The 1st All Black Team to Summit Mount Everest:
History was made on Thursday, May 12th, 2022, when Full Circle Everest became the first climbing team fully made up of black people to successfully climb to the top of Mount Everest. The seven members of the team who made it to the summit are Manoah Ainuu, Eddie Taylor, Rosemary Saal, Demond Mullins, Thomas Moore, James “KG” Kagami, and Evan Green.
“I am deeply honored to report that seven members of the Full Circle Everest team reached the summit today (May 12),” team leader Phil Henderson said in a post on Full Circle Everest’s Instagram. “While a few members, including myself, did not summit, all members of the climb and sherpa teams have safely returned to Base Camp where we will celebrate this historic moment!”
Members of the group participated in intense training for a few months in preparation for a challenging climb. The team, with the help and support of sherpas, left their camp on May 2nd and managed to get to the summit ten days later. The moment of reaching the top of the mountain was a historic achievement.
“We’re all Black people … there is a lack of representation of Black people in mountaineering and in high-altitude mountaineering,” Henderson had previously said in 2021. “There’s so few of us at this level that it’s our duty, in a sense, to bring this to our communities, to our young people and talk about the benefits of being outdoors and connecting with nature and having a healthy lifestyle throughout their lives.”
Rosemary Saal, the only woman on the team to reach the summit of Mount Everest, is an experienced climber having previously hiked the Denali Mountain in Alaska as well as reached the summit of Mount Kilimanjaro. She emphasizes the point made by Henderson. “Our expedition is about showing that Black people do climb, Black people do camp, Black people do ski!” Saal added. “It’s about building community, about building relationships, most importantly about changing the narrative about Black people and the outdoors.”
Full Circle Everest is mostly made up of Black people……
Full Circle Everest is mostly made up of Black people from the United States except for one member. James “KG” Kagami is a 62-year-old man from Kenya. The former teacher quit his career as a primary school teacher and became a mountaineer.
While he was climbing various mountains all over the world, he continued on a path of educating those who know little about mountain climbing. He became an educator in the United States, working for the National Outdoor Leadership School (NOLS) in Wyoming.
“I stopped being a classroom teacher a long time ago when I joined NOLS (National Outdoor Leadership School based in Lander, Wyoming). And they gave me contracts all over the world. I’ve worked in Chile, I’ve worked in India, I’ve worked in North America.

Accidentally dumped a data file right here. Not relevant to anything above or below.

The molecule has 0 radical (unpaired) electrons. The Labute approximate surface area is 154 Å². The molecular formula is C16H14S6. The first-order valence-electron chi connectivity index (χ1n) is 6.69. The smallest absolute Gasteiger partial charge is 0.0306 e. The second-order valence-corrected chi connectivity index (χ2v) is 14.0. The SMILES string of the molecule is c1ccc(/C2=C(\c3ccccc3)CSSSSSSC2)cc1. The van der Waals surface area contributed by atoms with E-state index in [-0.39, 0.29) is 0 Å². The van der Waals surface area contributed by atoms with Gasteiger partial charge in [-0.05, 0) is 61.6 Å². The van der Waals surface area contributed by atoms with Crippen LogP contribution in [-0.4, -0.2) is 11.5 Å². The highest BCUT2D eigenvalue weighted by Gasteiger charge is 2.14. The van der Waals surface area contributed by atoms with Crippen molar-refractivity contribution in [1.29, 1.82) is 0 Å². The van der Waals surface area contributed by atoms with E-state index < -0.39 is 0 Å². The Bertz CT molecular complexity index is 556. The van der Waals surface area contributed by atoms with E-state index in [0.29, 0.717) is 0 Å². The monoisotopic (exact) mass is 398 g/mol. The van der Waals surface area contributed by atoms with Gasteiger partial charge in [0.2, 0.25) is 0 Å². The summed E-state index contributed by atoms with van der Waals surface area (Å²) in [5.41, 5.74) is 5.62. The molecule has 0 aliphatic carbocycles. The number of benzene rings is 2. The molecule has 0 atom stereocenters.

They trust me so much that whenever they have new rangers, they’ll ask me to go and train them on first aid,” he said in an interview. Kigami is an experienced mountain climber and Henderson, the leader of Full Circle Everest, convinced him to join the team because he would add value.
Kigami became the first Kenyan to reach the top of Mount Everest, becoming a national hero in the process. “Right after summiting, everything just went crazy. The president wants to meet me. I cannot even think of how it will be when I arrive. I’m not looking forward to that because I don’t like being overrun by so many people.
But I know it’s so important to Kenya. And I expect — I not only expect, I know — that there’ll be a lot of people at the airport waiting for me,” he said referring to his recent achievement.
Climbing Mount Everest is a challenging prospect that if not carried out with utmost care, preparation, and skill, may lead to injury or death. The challenge of climbing the mountain is made far easier by the presence of Sherpa. The Sherpa are native to the land, with an intimate knowledge of the mountain and all the aspects linked to it. While Sherpa often means ‘mountain guide’, it refers to an ethnic group.
Full Circle Everest made it a point that the Sherpa who guided the climbers up the mountain were acknowledged and recognized as a vital part of the community. The team made sure the Sherpa were paid a respectable wage, which according to reports was higher than normal. “Every year, Sherpa climbing guides help hundreds of mountaineers up Everest,” the group said in a statement.
“The Full Circle Everest team was supported by the following Sherpa and could not have made this historic climb without [them]: Pasang Nima Sherpa, Lhakpa Sonam Sherpa, Phurtemba Sherpa, Dawa Chhiri Sherpa, Sonam Gaylje Sherpa, Nima Nuru Sherpa, Chopal Sherpa, Chawang Lhendup Sherpa, Tasha Gyalje Sherpa, Amrit Ale [and] Pemba Sherpa and Nawang Tenji Sherpa, [both camera crew].”
The Full Circle Everest team made history by doing what has not been done before and hopefully, their efforts encourage more Black people to explore these non-traditional spaces.